The living is a rectory, in the diocese of Lismore, episcopally united, in 1801, to that of Newtown-Lennan, together forming the union of Clonegam, in the patronage of the Crown:  the tithes of the parish amount to £300 and the entire tithes of the benefice to £741. 9. 5.  There is neither glebe-house nor glebe. The church, situated on the side of a hill, was rebuilt by the grandfather of the present marquess, in 1794:  it is an elegant small edifice;  the windows are of stained glass, and the west window is particularly fine, representing in its various compartments some of the most interesting subjects of sacred history.  The churchyard is the burial-place of this noble family ;  and on the summit of the hill above the church is a round tower, erected by the grandfather of the present marquess, in memory of his eldest son, who was killed at the age of thirteen : it was intended to raise it to the height of 120 feet, but it was left unfinished at an elevation of 70 feet.  Near the tower lies the great west window of the old cathedral of Waterford which it was intended to incorporate in an artificial ecclesiastical ruin, to form a characteristic group with the round tower.  In the R. C. divisions this parish forms part of the union or district of Carrick-on-Suir.  At the gatehouse of Curraghmore is a handsome modern building, erected by the Marchioness of Waterford as a school for the children of the neighbouring peasantry, and supported by the Marquess ; there is a school established and partly supported by Messrs. Malcomson, in which are 60 boys and 20 girls ;  and there are two private schools, in which are about 90 boys and 30 girls. On an eminence commanding a fine view of the Earl of Besborough's improvements, on the opposite side of the river Suir, is an erect stone of large dimensions, concerning which many strange traditions are prevalent in the neighbourhood ;  and about 40 yards distant are three subterranean apartments, which were discovered in 1810.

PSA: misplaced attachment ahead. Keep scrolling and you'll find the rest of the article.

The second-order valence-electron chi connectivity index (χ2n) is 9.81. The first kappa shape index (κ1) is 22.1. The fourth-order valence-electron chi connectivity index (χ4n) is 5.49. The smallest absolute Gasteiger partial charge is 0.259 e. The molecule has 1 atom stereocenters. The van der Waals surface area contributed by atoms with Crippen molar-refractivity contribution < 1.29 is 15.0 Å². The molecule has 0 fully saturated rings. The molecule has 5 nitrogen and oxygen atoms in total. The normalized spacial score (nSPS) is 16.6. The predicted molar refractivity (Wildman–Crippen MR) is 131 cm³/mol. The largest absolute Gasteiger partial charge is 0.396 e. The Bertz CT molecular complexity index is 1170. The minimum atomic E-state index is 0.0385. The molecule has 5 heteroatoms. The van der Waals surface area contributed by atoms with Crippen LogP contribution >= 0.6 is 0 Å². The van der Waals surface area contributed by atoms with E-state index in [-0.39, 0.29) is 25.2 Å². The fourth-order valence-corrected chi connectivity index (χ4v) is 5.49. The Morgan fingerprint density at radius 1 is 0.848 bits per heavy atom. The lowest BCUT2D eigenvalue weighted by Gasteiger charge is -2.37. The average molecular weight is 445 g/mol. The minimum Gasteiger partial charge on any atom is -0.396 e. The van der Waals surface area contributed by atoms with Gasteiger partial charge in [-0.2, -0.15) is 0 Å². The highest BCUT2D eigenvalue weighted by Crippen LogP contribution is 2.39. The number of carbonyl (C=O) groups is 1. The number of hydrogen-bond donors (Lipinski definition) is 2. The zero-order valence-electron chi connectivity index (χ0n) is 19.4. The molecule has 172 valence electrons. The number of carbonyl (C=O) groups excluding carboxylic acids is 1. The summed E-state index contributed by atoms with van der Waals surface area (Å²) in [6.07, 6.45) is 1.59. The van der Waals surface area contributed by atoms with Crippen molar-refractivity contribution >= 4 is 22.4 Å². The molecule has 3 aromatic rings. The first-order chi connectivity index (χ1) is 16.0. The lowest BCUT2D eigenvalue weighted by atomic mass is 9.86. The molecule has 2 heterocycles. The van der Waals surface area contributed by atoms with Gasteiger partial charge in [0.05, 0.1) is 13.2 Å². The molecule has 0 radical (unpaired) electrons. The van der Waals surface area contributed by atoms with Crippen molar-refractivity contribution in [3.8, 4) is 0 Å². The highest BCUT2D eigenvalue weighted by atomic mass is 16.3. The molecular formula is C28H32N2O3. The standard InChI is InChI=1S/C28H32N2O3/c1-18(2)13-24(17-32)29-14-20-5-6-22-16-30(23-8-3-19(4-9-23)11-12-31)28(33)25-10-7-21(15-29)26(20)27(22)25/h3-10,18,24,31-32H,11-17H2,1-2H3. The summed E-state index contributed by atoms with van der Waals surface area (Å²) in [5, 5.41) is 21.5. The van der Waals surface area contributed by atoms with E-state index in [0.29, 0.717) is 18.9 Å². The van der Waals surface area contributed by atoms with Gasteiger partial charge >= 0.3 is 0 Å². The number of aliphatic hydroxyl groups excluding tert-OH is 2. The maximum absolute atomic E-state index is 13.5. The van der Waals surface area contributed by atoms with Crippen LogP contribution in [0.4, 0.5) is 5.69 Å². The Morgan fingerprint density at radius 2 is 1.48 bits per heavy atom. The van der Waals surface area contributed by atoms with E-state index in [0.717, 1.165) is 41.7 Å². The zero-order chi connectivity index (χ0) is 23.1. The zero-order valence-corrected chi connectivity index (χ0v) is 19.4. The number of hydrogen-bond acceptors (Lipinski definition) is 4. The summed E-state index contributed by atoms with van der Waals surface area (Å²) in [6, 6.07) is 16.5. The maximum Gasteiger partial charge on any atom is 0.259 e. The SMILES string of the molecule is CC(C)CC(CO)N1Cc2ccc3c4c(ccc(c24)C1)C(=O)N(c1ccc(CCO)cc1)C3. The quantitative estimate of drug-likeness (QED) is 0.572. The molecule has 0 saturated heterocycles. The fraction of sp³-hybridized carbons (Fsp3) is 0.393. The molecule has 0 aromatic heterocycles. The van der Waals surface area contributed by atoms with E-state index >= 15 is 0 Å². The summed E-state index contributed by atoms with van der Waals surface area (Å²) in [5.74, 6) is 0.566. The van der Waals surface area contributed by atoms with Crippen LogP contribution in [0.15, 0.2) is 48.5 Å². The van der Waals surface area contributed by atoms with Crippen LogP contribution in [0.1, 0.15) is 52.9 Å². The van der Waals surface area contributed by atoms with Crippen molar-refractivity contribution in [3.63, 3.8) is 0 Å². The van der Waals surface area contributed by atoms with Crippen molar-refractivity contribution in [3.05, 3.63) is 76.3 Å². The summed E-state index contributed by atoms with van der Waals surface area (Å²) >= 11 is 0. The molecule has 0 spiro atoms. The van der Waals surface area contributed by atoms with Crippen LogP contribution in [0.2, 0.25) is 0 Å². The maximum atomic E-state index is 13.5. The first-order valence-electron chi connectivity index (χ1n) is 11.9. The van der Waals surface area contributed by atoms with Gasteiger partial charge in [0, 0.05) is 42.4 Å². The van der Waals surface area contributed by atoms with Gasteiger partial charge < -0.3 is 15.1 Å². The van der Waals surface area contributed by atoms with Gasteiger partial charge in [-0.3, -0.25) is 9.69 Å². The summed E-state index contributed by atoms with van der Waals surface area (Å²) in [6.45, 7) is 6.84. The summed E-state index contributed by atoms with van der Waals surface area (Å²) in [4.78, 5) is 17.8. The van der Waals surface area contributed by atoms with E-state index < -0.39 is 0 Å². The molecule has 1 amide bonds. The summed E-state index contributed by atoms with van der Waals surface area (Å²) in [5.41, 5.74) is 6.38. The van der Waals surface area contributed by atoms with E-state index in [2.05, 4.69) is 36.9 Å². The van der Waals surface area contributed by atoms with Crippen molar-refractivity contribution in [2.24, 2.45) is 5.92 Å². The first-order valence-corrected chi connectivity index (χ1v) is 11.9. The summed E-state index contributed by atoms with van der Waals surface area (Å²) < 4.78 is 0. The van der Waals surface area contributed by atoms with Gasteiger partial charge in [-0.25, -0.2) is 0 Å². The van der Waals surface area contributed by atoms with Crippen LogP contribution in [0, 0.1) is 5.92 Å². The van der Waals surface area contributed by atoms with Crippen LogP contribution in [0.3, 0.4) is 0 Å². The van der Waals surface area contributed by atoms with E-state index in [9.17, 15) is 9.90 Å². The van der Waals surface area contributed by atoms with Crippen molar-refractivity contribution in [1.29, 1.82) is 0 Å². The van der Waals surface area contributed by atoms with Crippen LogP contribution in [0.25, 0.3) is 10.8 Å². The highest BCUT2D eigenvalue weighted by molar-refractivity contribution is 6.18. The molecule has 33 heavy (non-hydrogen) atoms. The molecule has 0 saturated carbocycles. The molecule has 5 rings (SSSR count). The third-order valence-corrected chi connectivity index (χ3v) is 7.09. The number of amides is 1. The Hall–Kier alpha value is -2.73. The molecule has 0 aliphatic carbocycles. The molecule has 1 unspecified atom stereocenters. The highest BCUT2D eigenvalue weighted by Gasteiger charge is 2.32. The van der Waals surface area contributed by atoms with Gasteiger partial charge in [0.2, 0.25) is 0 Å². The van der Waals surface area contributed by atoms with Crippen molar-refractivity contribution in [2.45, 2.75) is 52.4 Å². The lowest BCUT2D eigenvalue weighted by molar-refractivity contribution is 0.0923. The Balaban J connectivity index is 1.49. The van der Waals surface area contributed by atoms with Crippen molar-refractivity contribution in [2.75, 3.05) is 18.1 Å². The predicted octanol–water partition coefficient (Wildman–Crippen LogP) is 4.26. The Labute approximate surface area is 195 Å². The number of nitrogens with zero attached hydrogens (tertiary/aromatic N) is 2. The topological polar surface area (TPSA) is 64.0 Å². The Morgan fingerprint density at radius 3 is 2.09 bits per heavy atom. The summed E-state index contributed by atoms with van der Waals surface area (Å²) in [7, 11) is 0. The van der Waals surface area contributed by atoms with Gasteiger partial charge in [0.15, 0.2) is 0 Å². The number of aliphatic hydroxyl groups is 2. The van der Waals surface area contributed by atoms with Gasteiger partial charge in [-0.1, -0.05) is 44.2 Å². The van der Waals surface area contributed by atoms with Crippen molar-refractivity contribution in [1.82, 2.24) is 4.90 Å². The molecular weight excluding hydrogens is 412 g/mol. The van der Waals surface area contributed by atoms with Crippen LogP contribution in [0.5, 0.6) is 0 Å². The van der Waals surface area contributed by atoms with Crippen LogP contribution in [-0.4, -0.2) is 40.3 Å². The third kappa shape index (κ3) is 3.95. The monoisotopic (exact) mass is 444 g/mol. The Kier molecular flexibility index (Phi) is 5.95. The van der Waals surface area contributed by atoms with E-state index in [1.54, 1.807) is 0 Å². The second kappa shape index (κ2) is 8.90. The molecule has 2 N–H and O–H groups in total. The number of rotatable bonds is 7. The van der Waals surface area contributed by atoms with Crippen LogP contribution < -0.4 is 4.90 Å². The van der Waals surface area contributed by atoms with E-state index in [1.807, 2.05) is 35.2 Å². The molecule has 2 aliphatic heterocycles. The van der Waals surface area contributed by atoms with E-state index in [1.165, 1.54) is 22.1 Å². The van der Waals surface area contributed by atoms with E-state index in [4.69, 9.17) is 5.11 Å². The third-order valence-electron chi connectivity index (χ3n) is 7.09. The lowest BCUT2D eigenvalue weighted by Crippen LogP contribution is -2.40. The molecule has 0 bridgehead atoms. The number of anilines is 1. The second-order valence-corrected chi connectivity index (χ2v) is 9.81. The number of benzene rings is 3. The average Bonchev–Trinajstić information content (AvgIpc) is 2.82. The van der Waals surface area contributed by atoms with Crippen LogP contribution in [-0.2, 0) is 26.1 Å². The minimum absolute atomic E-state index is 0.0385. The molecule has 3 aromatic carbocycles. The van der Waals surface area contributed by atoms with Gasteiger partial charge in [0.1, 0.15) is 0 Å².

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N.B. In typing this article, I have used the very same spelling and punctuation throughout, as in the original book. I have highlighted six words/phrases in red/blue viz 
(1)  Clonegam . . .  please note, in case you are doing genealogical research, that the spelling Clonagam, was also used.
 (2) Clodagh . . . Lewis did not use  Clodiagh, as used by the Malcomsons and others. In fact, Clodagh, is more like the Gaelic Clóideach, meaning ‘mountain torrent’.